There’s no doubt that hand tool woodworking has opened my eyes to the patterns that constantly surround me. I believe it has something to do with the level of attention that I am obliged to give in this work, and also something to do with reading George Walker and Jim Tolpin’s By Hand & Eye.

As I was reading that text it occurred to me how much I enjoyed geometry in high school; a fact later obscured by how little I enjoyed calculus. Suddenly it felt as if I were back in Mr. Dorf’s classroom considering how squares, circles and triangles could create symphonies of thought and pattern. It is perhaps needless to say, but I am grateful for that book and for the ways it has reminded me to observe the world around me.

Consider the lowly square:

Isn’t it really just four isosceles triangles?


And can’t you inscribe a series of circles within the two?



And when you start removing that material you find that a square is within a few short strokes of the chisel.

Soon enough, you’ve got yourself a mortise that can hold a planing stop.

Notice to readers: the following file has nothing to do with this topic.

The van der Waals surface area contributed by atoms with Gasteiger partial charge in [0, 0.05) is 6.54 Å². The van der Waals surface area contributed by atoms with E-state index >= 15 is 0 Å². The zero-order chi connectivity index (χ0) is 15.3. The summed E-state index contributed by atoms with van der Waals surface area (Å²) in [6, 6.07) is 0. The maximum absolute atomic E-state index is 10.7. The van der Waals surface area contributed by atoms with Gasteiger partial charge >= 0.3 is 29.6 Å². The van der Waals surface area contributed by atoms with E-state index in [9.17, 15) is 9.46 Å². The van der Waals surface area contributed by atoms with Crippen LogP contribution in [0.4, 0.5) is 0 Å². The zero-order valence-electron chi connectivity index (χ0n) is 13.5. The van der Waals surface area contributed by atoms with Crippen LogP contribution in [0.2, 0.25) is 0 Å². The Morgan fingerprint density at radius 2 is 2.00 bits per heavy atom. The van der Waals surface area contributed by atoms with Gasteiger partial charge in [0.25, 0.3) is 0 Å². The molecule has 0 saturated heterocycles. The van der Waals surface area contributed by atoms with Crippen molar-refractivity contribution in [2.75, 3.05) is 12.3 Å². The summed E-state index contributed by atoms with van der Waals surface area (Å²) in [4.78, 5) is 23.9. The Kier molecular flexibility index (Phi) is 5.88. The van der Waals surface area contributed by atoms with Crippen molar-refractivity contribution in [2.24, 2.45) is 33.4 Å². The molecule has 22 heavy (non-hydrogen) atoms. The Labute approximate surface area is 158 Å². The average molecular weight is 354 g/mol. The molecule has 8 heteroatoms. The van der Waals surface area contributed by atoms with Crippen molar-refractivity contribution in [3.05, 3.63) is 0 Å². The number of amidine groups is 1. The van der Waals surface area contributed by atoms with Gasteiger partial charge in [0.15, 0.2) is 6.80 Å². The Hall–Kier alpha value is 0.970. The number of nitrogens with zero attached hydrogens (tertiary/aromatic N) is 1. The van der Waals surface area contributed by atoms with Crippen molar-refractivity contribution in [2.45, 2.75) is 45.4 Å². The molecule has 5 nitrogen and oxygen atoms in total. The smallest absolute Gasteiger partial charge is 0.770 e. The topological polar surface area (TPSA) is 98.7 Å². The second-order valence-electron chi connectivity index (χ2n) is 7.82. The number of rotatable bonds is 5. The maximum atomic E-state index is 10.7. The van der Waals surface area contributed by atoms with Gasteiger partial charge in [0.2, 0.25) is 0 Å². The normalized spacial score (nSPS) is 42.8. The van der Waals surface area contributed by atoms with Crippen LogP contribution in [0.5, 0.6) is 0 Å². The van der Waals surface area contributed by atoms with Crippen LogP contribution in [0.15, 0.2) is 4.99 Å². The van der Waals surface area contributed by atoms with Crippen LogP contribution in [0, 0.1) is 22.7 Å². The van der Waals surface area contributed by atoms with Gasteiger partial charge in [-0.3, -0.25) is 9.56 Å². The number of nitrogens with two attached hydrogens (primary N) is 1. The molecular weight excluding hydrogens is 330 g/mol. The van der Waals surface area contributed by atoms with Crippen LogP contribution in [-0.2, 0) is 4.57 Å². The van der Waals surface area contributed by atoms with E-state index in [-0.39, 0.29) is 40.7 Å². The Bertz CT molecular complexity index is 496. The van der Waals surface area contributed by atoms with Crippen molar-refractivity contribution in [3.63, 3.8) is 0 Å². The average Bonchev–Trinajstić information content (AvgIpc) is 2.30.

And, because wood is slightly less predictable than geometry, I went ahead and added some oak as reinforcement here by screwing on a batten.


And now, what we have is no longer a table but a full-fledged work surface.


Mr. Dorf, Mr. Toplin & Mr. Walker; a very sincere thanks is due.


4 Comments Add yours

  1. momist says:

    Me too. I understood the ‘introduction’ to calculus, that idea of drawing a series of parallel lines under a curve to break it into a series of vanishingly narrow strips etc. That is geometry, and makes sense. The following ‘leap of faith’ into the imaginary world of deeper mathematics I just failed to make. Geometry is solid, real world, and works. Calculus is fantasy as far as I can see, even though I accept that it works. A bit like magic?
    I love geometry.


    1. Absolutely. I have great respect for the higher maths but whether it was the subject or the teachers, I never found them accessible. They sure are pretty to look at though 😉


  2. I installed the planning stop on my community shop’s Knockdown Nicholson a few weeks ago (but haven’t blogged about). I can’t believe what a difference it makes. I want to put one on my bench at home.


    1. Absolutely. Even when I was finishing and fitting out the bottom shelf I was amazed at how quickly I could work with the stop and a holdfast.


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